The advantage of such a system is that the heating element 14 is heated as necessary to maintain the combustion chamber temperature near the reference temperature. The combustion chamber temperature is maintained at or near the optimum providing the maximum efficiency of the engine and a substantial reduction in pollutants ejected into the atmosphere. The reference temperature utilized will not be a single temperature in all cases, but will be changed depending upon the speed of the engine and the load imposed thereon.

From the foregoing, it will be appreciated that the systems described control the temperature of the glow plug and the temperature of the combustion chamber without the necessity of extra sensors being provided, aids the engine during startup or during cold start with low compression, improves the combustion quality during normal operation, shortens warmup time after starting, and extends the life of glow plugs since they are only "on" for the necessary amount of time during the pulse width modulated duty cycle. In addition, as glow plug deterioration occurs, and if indeed there is a discrepancy between the glow plugs, the system automatically controls the heating time through sensing the combustion temperature and thus ignores such discrepancy. In the event that alternative fuel is utilized in the engines, the glow plug heating time is automatically adjusted since the sensor is related to combustion chamber temperature and thus the glow plug automatically switches on or off to maintain such temperature for the alternative fuel. The temperature may also vary since it will be different for each engine for a specific fuel at different engine speeds and loads.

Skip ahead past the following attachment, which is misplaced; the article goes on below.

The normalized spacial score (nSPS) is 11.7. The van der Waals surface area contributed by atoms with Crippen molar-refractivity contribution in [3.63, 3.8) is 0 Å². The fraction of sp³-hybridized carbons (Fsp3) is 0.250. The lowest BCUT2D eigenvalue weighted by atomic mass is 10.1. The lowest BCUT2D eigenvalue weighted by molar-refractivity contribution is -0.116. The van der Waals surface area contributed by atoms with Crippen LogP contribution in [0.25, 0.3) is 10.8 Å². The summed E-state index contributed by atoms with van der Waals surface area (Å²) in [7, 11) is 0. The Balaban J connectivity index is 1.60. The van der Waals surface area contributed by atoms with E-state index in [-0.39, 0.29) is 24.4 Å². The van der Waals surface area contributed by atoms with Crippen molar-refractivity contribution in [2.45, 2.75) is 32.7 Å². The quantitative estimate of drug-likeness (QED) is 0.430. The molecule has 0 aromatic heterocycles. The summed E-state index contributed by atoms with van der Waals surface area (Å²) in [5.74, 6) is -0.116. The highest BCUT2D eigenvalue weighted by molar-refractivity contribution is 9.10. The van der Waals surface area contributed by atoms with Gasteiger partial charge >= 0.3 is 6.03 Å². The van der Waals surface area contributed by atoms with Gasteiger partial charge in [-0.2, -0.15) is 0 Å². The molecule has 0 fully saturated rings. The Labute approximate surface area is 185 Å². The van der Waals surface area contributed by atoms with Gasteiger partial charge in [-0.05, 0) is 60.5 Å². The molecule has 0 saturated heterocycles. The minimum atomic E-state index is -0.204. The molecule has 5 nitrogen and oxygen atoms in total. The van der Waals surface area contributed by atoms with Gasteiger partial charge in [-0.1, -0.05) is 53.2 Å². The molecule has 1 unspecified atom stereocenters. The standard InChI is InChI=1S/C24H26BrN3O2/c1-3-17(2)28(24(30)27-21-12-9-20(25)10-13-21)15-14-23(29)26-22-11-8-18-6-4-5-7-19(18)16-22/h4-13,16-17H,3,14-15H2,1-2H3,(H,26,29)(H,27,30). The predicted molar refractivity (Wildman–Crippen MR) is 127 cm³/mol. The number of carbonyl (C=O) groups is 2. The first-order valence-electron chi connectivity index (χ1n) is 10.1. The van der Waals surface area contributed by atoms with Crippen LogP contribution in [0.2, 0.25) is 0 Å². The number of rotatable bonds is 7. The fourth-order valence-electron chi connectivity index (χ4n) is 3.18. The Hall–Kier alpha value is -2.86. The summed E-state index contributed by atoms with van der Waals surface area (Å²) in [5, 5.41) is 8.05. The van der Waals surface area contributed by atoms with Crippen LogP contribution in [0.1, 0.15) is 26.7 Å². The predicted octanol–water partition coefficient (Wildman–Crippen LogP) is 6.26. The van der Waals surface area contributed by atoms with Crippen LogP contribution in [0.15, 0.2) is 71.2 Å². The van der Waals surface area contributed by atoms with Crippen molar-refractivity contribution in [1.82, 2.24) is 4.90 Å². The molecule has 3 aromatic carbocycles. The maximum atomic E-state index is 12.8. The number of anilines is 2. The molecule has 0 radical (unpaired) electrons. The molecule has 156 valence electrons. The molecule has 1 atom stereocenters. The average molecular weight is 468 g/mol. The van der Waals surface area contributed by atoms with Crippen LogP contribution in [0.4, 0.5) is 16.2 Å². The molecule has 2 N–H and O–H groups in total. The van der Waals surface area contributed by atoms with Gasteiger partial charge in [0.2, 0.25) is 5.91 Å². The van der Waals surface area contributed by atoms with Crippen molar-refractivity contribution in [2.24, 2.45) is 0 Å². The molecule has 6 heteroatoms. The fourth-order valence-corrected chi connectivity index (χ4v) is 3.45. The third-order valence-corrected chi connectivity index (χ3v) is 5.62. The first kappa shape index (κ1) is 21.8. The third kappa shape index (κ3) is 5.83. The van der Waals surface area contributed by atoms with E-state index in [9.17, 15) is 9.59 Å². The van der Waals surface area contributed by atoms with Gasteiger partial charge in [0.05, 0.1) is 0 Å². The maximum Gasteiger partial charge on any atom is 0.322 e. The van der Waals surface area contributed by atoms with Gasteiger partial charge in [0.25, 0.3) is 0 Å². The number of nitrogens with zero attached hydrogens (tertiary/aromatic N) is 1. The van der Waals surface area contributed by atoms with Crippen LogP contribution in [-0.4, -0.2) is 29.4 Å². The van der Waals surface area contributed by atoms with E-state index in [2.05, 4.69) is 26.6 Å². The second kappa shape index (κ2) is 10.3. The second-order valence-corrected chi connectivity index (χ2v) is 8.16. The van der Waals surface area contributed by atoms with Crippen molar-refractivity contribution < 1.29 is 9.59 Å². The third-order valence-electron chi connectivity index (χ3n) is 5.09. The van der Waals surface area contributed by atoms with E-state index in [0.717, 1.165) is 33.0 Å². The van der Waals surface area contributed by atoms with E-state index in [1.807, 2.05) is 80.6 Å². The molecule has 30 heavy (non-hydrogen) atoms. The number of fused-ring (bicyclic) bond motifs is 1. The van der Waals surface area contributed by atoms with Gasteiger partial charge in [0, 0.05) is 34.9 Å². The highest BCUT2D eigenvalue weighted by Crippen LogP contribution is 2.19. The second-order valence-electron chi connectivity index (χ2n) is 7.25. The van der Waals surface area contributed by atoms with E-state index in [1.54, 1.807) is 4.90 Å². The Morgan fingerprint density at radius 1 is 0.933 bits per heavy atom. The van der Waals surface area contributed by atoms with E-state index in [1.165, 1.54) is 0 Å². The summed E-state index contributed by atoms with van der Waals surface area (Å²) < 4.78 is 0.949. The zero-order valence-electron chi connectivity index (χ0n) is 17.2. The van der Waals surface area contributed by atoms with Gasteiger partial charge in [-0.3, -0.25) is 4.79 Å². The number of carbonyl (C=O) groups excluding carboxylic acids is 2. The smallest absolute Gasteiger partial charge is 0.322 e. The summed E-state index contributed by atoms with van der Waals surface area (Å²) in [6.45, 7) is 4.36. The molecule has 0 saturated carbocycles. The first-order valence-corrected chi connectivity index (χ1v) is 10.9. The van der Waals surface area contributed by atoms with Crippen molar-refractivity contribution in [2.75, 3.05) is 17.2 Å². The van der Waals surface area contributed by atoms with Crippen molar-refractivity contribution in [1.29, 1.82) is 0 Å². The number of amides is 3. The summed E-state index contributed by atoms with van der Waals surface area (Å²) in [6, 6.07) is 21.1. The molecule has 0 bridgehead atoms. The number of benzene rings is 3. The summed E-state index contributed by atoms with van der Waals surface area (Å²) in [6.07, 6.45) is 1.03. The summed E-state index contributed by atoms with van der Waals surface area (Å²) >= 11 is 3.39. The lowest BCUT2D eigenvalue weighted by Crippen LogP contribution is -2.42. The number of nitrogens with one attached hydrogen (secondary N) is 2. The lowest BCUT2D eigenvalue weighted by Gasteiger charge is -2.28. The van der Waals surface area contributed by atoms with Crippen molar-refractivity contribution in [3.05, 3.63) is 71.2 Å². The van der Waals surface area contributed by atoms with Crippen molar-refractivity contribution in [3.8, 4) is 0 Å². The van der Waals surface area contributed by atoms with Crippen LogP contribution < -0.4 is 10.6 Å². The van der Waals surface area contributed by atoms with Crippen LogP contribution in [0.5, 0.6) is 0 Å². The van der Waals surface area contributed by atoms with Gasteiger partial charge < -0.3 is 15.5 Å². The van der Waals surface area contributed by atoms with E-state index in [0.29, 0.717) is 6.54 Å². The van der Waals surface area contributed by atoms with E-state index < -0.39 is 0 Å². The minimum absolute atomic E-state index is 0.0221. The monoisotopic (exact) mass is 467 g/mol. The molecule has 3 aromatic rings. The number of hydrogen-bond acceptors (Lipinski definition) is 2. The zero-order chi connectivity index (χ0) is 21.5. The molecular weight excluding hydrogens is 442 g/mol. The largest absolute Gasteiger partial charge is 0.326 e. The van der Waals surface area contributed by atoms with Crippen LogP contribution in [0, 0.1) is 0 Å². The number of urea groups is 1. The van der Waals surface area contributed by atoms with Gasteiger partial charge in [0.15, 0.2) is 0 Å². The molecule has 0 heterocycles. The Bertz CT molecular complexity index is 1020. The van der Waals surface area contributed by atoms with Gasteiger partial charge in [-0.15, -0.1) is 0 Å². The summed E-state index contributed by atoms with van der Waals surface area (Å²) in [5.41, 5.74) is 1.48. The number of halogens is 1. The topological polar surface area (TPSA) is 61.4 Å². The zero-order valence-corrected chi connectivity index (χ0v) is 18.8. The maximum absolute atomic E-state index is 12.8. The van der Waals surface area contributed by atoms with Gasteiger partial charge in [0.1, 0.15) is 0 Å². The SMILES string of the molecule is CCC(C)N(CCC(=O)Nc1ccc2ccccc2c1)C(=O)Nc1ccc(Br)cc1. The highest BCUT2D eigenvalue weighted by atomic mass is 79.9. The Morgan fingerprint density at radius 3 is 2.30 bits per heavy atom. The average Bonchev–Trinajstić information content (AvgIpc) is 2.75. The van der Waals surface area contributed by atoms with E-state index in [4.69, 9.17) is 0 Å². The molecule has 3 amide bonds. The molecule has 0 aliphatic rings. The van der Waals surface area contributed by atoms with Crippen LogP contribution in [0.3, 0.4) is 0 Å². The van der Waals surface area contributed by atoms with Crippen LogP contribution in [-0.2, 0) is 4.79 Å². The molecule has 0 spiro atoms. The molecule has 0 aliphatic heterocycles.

It will be understood that while the invention has been described in detail hereinbefore, that many modifications and changes can be made thereto without departing from the spirit or scope of the invention.

Patent Citations
Cited PatentFiling datePublication dateApplicantTitle
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Non-Patent Citations
Reference
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Referenced by